Since designing and producing our first challenge in 2011, we have found that open innovation, and incentive prize competitions in particular, reap the same benefits for impact as they do for commercial aims: by tapping the power of the crowd, organizations can identify solutions that are both novel and viable. Defining the problem, investing in design, and optimizing for outcome are key to making open innovation work.
So what makes for a good impact prize competition? We believe that there are three contributing factors: first, clearly defining the problem to be solved; second, investing in challenge design; and third, providing solvers with the resources required to close the gap between concept and viability.
“Perspectives on Impact: Leading Voices On Making Systemic Change in the Twenty-First Century” is available this week. The book, edited by Nina Montgomery, features a chapter by Luminary Labs CEO Sara Holoubek that details how we design for outcome. As a preview, we’ve adapted three case studies from the chapter on designing open innovation programs with outcome in mind.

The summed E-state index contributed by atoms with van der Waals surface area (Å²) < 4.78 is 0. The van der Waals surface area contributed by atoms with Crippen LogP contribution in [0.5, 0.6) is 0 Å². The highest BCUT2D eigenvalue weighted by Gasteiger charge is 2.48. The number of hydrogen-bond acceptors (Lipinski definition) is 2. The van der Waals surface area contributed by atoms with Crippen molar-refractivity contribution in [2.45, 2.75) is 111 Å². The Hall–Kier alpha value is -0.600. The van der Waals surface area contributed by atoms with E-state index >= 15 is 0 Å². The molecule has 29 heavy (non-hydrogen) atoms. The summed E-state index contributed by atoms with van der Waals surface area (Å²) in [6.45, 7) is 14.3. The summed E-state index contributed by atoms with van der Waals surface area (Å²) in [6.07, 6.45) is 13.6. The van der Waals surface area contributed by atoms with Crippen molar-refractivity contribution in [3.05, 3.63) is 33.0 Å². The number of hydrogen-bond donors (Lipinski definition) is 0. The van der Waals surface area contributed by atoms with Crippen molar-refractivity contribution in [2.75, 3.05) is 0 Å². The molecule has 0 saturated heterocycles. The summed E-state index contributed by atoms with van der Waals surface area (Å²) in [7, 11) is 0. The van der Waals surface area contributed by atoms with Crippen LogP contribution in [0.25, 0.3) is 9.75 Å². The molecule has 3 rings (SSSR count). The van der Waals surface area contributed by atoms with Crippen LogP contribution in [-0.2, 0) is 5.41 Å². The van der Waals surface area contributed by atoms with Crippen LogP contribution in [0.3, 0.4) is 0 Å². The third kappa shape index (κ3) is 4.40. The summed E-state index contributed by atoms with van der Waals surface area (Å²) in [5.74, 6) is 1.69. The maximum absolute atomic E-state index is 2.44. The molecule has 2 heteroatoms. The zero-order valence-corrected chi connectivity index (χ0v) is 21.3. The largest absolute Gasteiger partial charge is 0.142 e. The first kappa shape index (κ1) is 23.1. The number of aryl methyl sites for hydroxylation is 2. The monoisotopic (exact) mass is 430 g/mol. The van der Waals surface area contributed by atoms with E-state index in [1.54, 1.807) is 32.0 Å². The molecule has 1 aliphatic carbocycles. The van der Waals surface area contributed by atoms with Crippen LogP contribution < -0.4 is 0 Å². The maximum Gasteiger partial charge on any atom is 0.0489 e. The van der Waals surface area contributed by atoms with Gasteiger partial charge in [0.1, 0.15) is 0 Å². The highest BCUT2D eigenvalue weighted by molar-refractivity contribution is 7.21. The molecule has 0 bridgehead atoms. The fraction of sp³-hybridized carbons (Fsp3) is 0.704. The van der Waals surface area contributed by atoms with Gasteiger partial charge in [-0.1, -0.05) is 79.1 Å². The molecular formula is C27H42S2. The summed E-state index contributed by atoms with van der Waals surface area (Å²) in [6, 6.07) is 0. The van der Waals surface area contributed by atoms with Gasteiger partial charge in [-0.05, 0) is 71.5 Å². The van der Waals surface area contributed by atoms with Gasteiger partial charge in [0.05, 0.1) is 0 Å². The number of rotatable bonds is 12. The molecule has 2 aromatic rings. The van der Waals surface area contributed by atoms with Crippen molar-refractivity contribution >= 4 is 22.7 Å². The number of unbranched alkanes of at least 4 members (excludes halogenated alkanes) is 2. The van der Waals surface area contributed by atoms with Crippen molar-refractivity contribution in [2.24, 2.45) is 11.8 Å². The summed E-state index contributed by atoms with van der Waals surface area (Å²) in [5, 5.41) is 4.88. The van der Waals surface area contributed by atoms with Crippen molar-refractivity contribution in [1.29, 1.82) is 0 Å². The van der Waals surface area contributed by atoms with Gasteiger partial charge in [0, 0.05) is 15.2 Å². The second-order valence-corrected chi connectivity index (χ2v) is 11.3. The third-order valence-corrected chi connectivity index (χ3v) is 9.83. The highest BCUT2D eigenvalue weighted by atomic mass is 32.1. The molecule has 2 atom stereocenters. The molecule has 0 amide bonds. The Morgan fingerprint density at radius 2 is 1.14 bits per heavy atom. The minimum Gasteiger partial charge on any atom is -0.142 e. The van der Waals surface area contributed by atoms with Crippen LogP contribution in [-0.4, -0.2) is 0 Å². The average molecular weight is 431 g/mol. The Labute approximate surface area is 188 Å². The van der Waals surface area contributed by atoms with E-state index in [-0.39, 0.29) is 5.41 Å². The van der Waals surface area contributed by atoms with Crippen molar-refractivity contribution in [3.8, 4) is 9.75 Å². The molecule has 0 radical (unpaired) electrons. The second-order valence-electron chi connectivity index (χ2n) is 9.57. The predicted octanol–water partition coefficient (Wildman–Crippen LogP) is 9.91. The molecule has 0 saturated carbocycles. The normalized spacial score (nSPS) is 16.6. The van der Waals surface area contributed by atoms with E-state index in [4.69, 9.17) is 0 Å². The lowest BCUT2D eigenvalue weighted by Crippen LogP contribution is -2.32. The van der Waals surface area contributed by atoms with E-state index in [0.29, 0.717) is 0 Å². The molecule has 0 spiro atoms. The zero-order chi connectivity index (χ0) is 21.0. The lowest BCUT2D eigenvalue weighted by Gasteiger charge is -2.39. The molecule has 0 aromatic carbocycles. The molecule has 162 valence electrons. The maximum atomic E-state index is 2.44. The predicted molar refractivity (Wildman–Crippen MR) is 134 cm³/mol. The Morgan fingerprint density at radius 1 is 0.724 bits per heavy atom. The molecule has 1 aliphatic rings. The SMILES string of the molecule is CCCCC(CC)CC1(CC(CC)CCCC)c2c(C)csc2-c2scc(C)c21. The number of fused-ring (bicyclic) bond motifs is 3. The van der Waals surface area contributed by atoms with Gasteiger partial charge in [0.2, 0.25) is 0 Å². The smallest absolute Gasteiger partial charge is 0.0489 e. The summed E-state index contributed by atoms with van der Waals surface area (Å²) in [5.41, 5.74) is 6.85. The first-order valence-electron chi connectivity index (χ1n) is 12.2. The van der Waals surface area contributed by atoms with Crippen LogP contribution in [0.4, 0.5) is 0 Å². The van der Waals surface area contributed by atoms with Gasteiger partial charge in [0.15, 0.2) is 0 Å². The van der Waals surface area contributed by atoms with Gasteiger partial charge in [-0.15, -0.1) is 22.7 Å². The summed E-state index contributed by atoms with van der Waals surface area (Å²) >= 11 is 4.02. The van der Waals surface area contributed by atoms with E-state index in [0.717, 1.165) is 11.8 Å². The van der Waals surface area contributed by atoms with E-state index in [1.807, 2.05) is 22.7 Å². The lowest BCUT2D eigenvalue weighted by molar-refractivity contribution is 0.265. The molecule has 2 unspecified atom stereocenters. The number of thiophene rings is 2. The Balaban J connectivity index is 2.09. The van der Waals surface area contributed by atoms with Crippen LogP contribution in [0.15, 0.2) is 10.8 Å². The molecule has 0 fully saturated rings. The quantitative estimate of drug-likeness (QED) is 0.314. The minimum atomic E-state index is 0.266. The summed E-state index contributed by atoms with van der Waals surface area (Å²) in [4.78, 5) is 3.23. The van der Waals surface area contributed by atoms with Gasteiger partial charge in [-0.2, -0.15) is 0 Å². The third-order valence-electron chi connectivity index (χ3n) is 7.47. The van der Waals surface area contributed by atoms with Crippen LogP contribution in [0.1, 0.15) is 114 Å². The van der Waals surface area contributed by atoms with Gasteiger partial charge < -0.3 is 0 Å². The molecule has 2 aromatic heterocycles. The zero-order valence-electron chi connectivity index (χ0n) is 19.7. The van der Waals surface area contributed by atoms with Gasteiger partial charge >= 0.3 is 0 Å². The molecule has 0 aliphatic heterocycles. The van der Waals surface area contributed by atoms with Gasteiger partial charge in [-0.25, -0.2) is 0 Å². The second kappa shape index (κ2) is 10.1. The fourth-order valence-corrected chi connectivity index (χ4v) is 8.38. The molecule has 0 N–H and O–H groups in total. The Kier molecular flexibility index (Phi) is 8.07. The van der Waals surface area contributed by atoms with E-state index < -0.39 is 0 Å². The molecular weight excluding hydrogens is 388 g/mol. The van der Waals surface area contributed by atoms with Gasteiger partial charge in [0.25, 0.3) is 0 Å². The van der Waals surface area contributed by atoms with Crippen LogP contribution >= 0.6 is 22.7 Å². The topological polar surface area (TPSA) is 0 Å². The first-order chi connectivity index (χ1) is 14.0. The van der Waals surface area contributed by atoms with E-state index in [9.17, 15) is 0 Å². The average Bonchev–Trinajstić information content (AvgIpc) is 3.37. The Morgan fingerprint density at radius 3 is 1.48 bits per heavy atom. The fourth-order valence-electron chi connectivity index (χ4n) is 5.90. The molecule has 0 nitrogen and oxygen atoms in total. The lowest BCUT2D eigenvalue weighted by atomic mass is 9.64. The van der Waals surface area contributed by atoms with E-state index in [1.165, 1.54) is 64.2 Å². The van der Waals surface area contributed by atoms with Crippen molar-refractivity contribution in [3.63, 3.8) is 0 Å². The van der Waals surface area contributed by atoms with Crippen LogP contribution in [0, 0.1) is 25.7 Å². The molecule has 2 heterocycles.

- Defining a $77 billion food safety problem. How we arrived at a “Goldilocks” problem statement for the FDA Food Safety Challenge.
- Incentivizing the game industry to solve for education. How we balanced requirements and incentives to attract innovators for the EdSim Challenge.
- Introducing new technology to an age-old health problem. How we designed a virtual accelerator to close the gap between concept and viability for the Alexa Diabetes Challenge.
Read more: our open innovation page is updated with curated selection of news, insights, and case studies.